Quantitative easing is often described as printing lots of new money and using it to buy back government debt. It sounds too good to be true. And so far all this money printing has resulted in relatively little inflation. Even if central banks had raised rates a little earlier, the recent rise in inflation could have been prevented.

But when something is too good to be true, it usually gets caught. For the most part, central banks were not actually “printing money”. Rather they were buying long-term bonds paying 2% interest with newly issued interest-bearing reserves, which paid almost no interest at the time. Central banks essentially manage the world’s largest hedge funds. Offering short-term loans at low rates and long-term loans at high rates.

But that carry trade remains profitable as long as the short-term rate is lower than the rate on the previously issued long-term bond. If short-term interest rates rise sharply, the huge profits made by central banks over the past 13 years will turn into losses. So perhaps it is fair that the central bank now incurs some losses.

But not everyone wants central banks to pay out the money. here Economist:

Another option is to find a way for central banks to pay lower interest on reserves. A recent report by Frank van Laerven and Dominique Cadic of the New Economics Foundation, a British think-tank, called for interest payments on only one reserve, rather than the whole lot, to influence their decision-making. The ECB and the Bank of Japan already have such a “tiered” system. It was designed to protect commercial banks from the negative interest rates they had imposed in recent years.

Banks using tiered to avoid paying interest would be taxed in disguise when their cost of funds rises. Banks, considered collectively, have no choice but to hold reserves force-fed into the QE system. Forcing them to do so without reason would be a form of financial repression that could damage banks’ ability to lend. It will “shift costs [of rising rates] in the banking sector,” former Bank of England deputy governor Sir Paul Tucker told parliament in 2021.

Maybe I’m missing something, but I’m having trouble following their logic. It is difficult to see how banks could be motivated to maintain their large holdings of excess reserves if the reserves do not earn interest while other risk-free assets such as T-bills earn positive interest rates. In 2007, short-term interest rates in the US were around 5% and thus banks held only small amounts of excess reserves. Today, excess reserves are now about 1000-times greater than before the Fed began issuing IOR in 2008.

There is a reference to a tiered system in Japan and Europe, but this involves payment senior Interest rate on infra-marginal reserve holdings (This is zero interest instead of negative interest rate on marginal holdings.)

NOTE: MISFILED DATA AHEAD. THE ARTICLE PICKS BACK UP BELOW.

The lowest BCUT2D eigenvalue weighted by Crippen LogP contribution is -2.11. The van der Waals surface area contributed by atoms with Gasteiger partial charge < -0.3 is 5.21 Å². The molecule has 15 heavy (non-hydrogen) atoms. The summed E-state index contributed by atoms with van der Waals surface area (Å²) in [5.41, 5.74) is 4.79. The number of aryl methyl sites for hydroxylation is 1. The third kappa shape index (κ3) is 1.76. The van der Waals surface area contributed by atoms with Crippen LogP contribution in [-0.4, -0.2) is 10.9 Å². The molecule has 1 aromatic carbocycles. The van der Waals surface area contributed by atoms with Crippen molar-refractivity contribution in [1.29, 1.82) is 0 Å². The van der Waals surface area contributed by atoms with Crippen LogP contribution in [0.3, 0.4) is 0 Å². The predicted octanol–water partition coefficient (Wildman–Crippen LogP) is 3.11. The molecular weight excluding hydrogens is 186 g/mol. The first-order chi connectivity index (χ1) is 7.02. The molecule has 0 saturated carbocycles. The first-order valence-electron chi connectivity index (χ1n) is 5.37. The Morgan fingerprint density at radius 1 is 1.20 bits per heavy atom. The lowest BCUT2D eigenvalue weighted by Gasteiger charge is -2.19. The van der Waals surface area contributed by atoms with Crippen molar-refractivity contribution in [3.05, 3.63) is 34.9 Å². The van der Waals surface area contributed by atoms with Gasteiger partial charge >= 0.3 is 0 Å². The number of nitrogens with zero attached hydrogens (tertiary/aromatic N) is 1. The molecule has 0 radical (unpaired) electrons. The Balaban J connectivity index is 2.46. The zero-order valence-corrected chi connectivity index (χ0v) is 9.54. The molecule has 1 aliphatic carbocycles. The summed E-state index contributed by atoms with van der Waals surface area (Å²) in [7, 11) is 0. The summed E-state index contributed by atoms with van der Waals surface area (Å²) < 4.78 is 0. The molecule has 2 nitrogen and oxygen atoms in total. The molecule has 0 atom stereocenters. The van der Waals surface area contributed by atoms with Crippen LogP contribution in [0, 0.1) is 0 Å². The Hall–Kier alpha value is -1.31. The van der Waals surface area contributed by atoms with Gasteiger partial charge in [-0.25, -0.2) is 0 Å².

It’s a bit misleading to suggest that banks, as a whole, are somehow “obliged” to keep injected reserves through the QE program. One problem is that banks may make deposits less attractive and part of the reserves will flow out as currency. But even if you assume a world without currency, where 100% of the monetary base is bank reserves, it’s still misleading to suggest that banks are forced to hold excess reserves because the central bank injects them into the system.

Here it is useful to recall the difference between the nominal supply of bank reserves and the actual demand for bank reserves. The central bank determines the nominal stock of reserves, while the commercial banking system determines the actual stock of reserves.

To be sure, central banks can induce commercial banks to hold a very large stock of reserves – even in real terms – if they are willing to pay enough IOR. But if you assume that no interest is paid on most bank reserves, why would banks choose to hold a large stock of excess reserves?

If all banks try to get rid of excess reserves at once, it will cause changes in the prices of goods, services and assets. Eventually, the price level will rise high enough so that banks hold their actual stocks of desired reserves. But when you consider that excess reserves in America are about 1000-fold greater than in 2007, the necessary price level increase will likely be very large. (How big it is is hard to say, as there have also been some regulatory changes since 2007 that have increased banks’ reserve requirements.) I suspect the UK will face similar problems.

Ultimately, someone has to pay the cost of financing the public debt. If the central bank buys back government debt in QE programs, there are three options:

1. The central bank has to issue IOR indefinitely, which is expensive.

2. Impose an implicit tax on the banking system with regulations requiring banks to hold large amounts of reserves that do not bear interest.

3. Impose an inflation tax on the public by not requiring banks to hold large amounts of reserves, but without paying interest on those reserves.

I fail to see the rationale for taxing banks during periods when QE is causing central bank losses. As an analogy, imagine if the Prince of Monaco visited the casino in Monte Carlo every time. Some days he ends up winning money. Another day will be his loss. Now suppose that on days when he had bad luck the prince imposed one this Casino tax equal to his losses. It doesn’t seem right!

Central banks are essentially running a giant hedge fund. Why should commercial banks pick up the tab when central bank bets turn sour?

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